According to Alison Maitland, co-Author of Future Work: How Businesses Can Adapt and Thrive in the New World of Work, it’s time for companies to adapt to employees’ needs – rather than the other way around. By doing so, she believes, companies can unlock untapped potential and productivity.
She explained, “We need corporate cultures to adapt to the two new realities of workforces and careers. First, that women are nearly half the workforce in most advanced economies. And yet many organizations are still built and designed by and for men of another era. That is no longer suitable for today’s workforce. “
“There is a connection between the way work is done and women’s lack of progress to the top.” Location should be removed from the equation when evaluating work, she continued. “Really, it’s results that should count rather than hours spent in the office.”
Future Work was released in the UK in October and in the US on 8th November, and discusses the urgency with which corporations need to address a changing workforce as the global marketplace becomes more complex. The book is co-written with Peter Thomson, a former HR director and a long-time expert on new ways of working.
She explained, “We both thought the way we work is crazy, and that there are much better ways to be doing it, and change is on the way.”
Maitland and Thomson interviewed over 60 executives and experts around the world and surveyed managers in their research for the book. “The majority of these managers expect there to be a revolution in working practices in the next decade. The book has a driving vision to explain how work can be done better and how people can be more productive, in a way that is good for people, good for companies, and good for the environment,” she said.
The Future of the Global Workforce
The second new reality that Maitland called critical for corporations to embrace is the rise of the emerging markets. These regions are growing in importance and companies are now drawing talent from them. “One of the questions we ask is how new ways of working will play out in new cultures, and it’s an important one,” she said.
“In the US and UK it is increasingly acceptable to work from home. But in some other cultures – even within Europe – it is not so acceptable to work from home.” And in some emerging markets, there are other factors at play, like a lack of infrastructure, or responsibility for extended family, which may limit employees’ ability to work from home, she noted. “We have to realize that, in terms of new ways of working, one size does not fit all.”
The benefits of flexibility have not been lost around the globe, however. For example, Future Work discusses South Korea’s efforts to implement “smart working,” equipping employees with mobile technology to work remotely from the office. Maitland explained, “They have a fantastic telecommunications infrastructure there, but they also have very long working hours and a very strong culture of presentee-ism – and a very low birth rate. They also have amongst the lowest productivity levels in OECD countries.”
She continued, “The government is trying to make it possible to accommodate women’s desire to work from home, as well as building ‘smart work centers’ near people’s homes so they can avoid a long commute.”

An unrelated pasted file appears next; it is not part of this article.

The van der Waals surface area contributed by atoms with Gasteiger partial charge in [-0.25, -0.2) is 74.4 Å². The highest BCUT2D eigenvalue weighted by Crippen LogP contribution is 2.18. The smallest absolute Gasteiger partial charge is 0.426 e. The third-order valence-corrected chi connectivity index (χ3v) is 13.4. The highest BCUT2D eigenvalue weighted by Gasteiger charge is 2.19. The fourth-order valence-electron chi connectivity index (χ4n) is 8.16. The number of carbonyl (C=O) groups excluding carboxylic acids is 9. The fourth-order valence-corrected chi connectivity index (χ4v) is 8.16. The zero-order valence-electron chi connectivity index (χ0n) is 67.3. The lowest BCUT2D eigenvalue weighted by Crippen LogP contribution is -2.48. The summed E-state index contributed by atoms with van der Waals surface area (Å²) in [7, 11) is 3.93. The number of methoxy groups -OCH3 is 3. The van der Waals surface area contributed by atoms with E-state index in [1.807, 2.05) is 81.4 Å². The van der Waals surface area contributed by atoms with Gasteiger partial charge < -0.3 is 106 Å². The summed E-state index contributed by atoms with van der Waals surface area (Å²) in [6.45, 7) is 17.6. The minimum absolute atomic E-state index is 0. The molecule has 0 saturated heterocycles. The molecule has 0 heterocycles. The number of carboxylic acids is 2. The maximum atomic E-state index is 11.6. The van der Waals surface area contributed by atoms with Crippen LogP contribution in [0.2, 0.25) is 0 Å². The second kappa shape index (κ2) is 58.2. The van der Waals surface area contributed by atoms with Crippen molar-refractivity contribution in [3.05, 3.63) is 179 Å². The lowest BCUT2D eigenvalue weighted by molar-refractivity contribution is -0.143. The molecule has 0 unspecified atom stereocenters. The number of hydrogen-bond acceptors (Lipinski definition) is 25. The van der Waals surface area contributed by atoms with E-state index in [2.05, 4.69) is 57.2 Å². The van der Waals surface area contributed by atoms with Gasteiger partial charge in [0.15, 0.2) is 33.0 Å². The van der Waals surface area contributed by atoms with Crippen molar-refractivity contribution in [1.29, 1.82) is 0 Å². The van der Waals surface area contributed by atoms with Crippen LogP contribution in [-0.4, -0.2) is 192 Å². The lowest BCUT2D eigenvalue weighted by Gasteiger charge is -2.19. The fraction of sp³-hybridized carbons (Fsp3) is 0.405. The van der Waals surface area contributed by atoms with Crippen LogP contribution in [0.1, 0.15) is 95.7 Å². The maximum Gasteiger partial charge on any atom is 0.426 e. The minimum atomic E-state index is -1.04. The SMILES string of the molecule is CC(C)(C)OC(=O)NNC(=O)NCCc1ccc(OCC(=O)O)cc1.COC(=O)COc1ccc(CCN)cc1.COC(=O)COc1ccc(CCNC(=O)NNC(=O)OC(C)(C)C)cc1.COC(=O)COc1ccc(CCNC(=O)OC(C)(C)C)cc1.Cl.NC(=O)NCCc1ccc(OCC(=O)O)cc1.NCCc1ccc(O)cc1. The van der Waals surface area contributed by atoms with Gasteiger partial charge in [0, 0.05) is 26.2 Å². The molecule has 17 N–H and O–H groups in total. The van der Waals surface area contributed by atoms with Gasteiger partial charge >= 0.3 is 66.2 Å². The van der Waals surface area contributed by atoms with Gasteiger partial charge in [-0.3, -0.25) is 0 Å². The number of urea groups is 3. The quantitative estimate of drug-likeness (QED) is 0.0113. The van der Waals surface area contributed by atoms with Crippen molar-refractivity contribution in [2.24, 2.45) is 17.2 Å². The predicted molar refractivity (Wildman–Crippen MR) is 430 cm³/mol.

Why Culture Matters
“We’ve known for fifty years that people are best motivated and productive if you give them autonomy and the tools to do their job, and they can just get on with things,” she said with a laugh. “Yet, there was huge resistance to that and there still is.”
“Now we have the technology, but what is standing in the way is management’s fear of losing control. They’re thinking, ‘If we can’t see them, how do we know they’re working?’”
Corporate culture is an incredibly powerful force in how work gets done in each company, Maitland said. “Culture is critical in terms of the successful transformation of work.”
She continued, “What we call ‘future work’ provides much more autonomy and [personal] control over your work.”
In fact, she said, a workplace culture of presentee-ism is often based on management mistrust of employees, when in fact, most employees are perfectly capable of managing their own time and work flow. “We see that people are being treated as children rather than adults in many cases,” she said.
Additionally, Maitland said, in many cases companies are working to implement technologies that enhance workplace flexibility, but, without the appropriate training and mindshift for managers, more innovative and efficient ways of working will go unused, or be used incorrectly. “It’s not enough to introduce new technology to the workplace,” she said. “And it’s not enough to redesign workplaces. Those are just they physical manifestations. It’s critical for leaders and managers to examine their attitudes toward flexibility and they may need to change attitudes and practices.”
Flex as a Business Strategy
Finally, Maitland suggested ways to change the culture of work so that flex becomes more accepted. First of all, she said, the business case for flexibility must be communicated. “If organizations are going to do it effectively, they need to come at it as a business strategy, rather than an HR strategy.”
The message should come from the top, she advised, and should bring together senior management across corporate functions. After the infrastructure is in place, companies must rethink the way they are managing people. She explained, “Have good, honest conversations with mid-managers so they can overcome their fears about losing control. In the book, we show how the companies that are doing this well have had these conversations, and have people at the top managing and modeling flexible work. Our book is really addressing leadership 2.0, the kind of skills you need to be a leader when organizations are flatter, and the ability to inspire and motivate a dispersed team.”